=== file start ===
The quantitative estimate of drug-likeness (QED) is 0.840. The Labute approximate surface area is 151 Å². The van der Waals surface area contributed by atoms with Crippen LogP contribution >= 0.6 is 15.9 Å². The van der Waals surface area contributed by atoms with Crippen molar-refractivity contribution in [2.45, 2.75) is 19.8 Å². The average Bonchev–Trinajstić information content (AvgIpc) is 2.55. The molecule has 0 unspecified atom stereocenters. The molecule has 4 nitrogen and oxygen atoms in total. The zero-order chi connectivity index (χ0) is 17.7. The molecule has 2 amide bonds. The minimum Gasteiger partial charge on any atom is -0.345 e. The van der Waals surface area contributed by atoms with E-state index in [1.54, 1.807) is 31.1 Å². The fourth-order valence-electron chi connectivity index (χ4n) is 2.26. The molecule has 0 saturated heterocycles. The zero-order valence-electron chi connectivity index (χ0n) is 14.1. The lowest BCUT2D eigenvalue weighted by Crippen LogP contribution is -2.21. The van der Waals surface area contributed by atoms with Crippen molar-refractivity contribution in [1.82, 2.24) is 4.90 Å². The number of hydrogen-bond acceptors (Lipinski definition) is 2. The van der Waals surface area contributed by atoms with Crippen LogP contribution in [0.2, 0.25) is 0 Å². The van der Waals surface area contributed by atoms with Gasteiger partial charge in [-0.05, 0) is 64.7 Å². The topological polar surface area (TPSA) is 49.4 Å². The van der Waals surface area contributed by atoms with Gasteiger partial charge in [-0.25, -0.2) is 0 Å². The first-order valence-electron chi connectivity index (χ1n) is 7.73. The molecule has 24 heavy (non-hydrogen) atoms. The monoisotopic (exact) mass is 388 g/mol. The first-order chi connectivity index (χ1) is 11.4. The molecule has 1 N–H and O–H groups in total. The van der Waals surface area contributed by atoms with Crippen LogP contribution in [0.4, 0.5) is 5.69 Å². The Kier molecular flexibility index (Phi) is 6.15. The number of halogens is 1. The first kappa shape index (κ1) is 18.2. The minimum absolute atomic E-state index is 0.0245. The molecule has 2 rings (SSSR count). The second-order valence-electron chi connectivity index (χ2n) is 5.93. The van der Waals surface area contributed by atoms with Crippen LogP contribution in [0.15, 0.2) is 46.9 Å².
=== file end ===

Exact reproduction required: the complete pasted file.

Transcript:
The quantitative estimate of drug-likeness (QED) is 0.840. The Labute approximate surface area is 151 Å². The van der Waals surface area contributed by atoms with Crippen LogP contribution >= 0.6 is 15.9 Å². The van der Waals surface area contributed by atoms with Crippen molar-refractivity contribution in [2.45, 2.75) is 19.8 Å². The average Bonchev–Trinajstić information content (AvgIpc) is 2.55. The molecule has 0 unspecified atom stereocenters. The molecule has 4 nitrogen and oxygen atoms in total. The zero-order chi connectivity index (χ0) is 17.7. The molecule has 2 amide bonds. The minimum Gasteiger partial charge on any atom is -0.345 e. The van der Waals surface area contributed by atoms with E-state index in [1.54, 1.807) is 31.1 Å². The fourth-order valence-electron chi connectivity index (χ4n) is 2.26. The molecule has 0 saturated heterocycles. The zero-order valence-electron chi connectivity index (χ0n) is 14.1. The lowest BCUT2D eigenvalue weighted by Crippen LogP contribution is -2.21. The van der Waals surface area contributed by atoms with Crippen molar-refractivity contribution in [1.82, 2.24) is 4.90 Å². The number of hydrogen-bond acceptors (Lipinski definition) is 2. The van der Waals surface area contributed by atoms with Crippen LogP contribution in [0.2, 0.25) is 0 Å². The van der Waals surface area contributed by atoms with Gasteiger partial charge in [-0.05, 0) is 64.7 Å². The topological polar surface area (TPSA) is 49.4 Å². The van der Waals surface area contributed by atoms with Gasteiger partial charge in [-0.25, -0.2) is 0 Å². The first-order valence-electron chi connectivity index (χ1n) is 7.73. The molecule has 24 heavy (non-hydrogen) atoms. The monoisotopic (exact) mass is 388 g/mol. The first-order chi connectivity index (χ1) is 11.4. The molecule has 1 N–H and O–H groups in total. The van der Waals surface area contributed by atoms with Crippen LogP contribution in [0.4, 0.5) is 5.69 Å². The Kier molecular flexibility index (Phi) is 6.15. The number of halogens is 1. The first kappa shape index (κ1) is 18.2. The minimum absolute atomic E-state index is 0.0245. The molecule has 2 rings (SSSR count). The second-order valence-electron chi connectivity index (χ2n) is 5.93. The van der Waals surface area contributed by atoms with Crippen LogP contribution in [0.15, 0.2) is 46.9 Å².